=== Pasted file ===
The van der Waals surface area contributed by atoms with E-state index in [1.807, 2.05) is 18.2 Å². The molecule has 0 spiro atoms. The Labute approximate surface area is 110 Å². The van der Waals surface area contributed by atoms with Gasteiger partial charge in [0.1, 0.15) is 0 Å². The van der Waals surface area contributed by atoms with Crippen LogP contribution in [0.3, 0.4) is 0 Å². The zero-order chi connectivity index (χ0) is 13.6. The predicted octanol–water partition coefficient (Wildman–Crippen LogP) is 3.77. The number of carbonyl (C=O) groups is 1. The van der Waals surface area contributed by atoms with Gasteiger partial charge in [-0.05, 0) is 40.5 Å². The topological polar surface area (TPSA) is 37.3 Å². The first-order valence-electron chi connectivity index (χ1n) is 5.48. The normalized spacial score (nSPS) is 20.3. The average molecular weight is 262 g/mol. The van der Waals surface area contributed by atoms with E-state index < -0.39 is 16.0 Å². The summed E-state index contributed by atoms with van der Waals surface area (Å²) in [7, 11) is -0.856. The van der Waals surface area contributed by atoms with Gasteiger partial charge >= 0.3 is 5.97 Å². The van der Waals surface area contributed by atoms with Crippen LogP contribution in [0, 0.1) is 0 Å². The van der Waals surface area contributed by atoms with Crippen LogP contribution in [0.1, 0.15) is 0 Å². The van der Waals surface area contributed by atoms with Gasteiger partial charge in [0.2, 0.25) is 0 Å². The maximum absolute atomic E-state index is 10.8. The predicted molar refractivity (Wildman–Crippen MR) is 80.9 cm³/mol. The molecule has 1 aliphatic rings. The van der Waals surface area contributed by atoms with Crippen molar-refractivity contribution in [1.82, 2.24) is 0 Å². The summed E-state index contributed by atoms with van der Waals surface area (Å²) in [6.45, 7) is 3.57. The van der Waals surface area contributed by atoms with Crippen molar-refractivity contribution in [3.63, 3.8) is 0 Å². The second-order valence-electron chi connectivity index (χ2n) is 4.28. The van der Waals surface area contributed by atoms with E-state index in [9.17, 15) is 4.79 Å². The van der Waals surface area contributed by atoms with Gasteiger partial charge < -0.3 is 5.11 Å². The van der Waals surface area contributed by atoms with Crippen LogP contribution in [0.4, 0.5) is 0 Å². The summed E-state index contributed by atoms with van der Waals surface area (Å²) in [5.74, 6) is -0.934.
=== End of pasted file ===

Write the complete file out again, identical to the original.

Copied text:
The van der Waals surface area contributed by atoms with E-state index in [1.807, 2.05) is 18.2 Å². The molecule has 0 spiro atoms. The Labute approximate surface area is 110 Å². The van der Waals surface area contributed by atoms with Gasteiger partial charge in [0.1, 0.15) is 0 Å². The van der Waals surface area contributed by atoms with Crippen LogP contribution in [0.3, 0.4) is 0 Å². The zero-order chi connectivity index (χ0) is 13.6. The predicted octanol–water partition coefficient (Wildman–Crippen LogP) is 3.77. The number of carbonyl (C=O) groups is 1. The van der Waals surface area contributed by atoms with Gasteiger partial charge in [-0.05, 0) is 40.5 Å². The topological polar surface area (TPSA) is 37.3 Å². The first-order valence-electron chi connectivity index (χ1n) is 5.48. The normalized spacial score (nSPS) is 20.3. The average molecular weight is 262 g/mol. The van der Waals surface area contributed by atoms with E-state index < -0.39 is 16.0 Å². The summed E-state index contributed by atoms with van der Waals surface area (Å²) in [7, 11) is -0.856. The van der Waals surface area contributed by atoms with Gasteiger partial charge >= 0.3 is 5.97 Å². The van der Waals surface area contributed by atoms with Crippen LogP contribution in [0, 0.1) is 0 Å². The van der Waals surface area contributed by atoms with Crippen LogP contribution in [0.1, 0.15) is 0 Å². The van der Waals surface area contributed by atoms with Gasteiger partial charge in [0.2, 0.25) is 0 Å². The maximum absolute atomic E-state index is 10.8. The predicted molar refractivity (Wildman–Crippen MR) is 80.9 cm³/mol. The molecule has 1 aliphatic rings. The van der Waals surface area contributed by atoms with Crippen molar-refractivity contribution in [1.82, 2.24) is 0 Å². The summed E-state index contributed by atoms with van der Waals surface area (Å²) in [6.45, 7) is 3.57. The van der Waals surface area contributed by atoms with Crippen molar-refractivity contribution in [3.63, 3.8) is 0 Å². The second-order valence-electron chi connectivity index (χ2n) is 4.28. The van der Waals surface area contributed by atoms with E-state index in [9.17, 15) is 4.79 Å². The van der Waals surface area contributed by atoms with Gasteiger partial charge < -0.3 is 5.11 Å². The van der Waals surface area contributed by atoms with Crippen LogP contribution in [0.4, 0.5) is 0 Å². The summed E-state index contributed by atoms with van der Waals surface area (Å²) in [5.74, 6) is -0.934.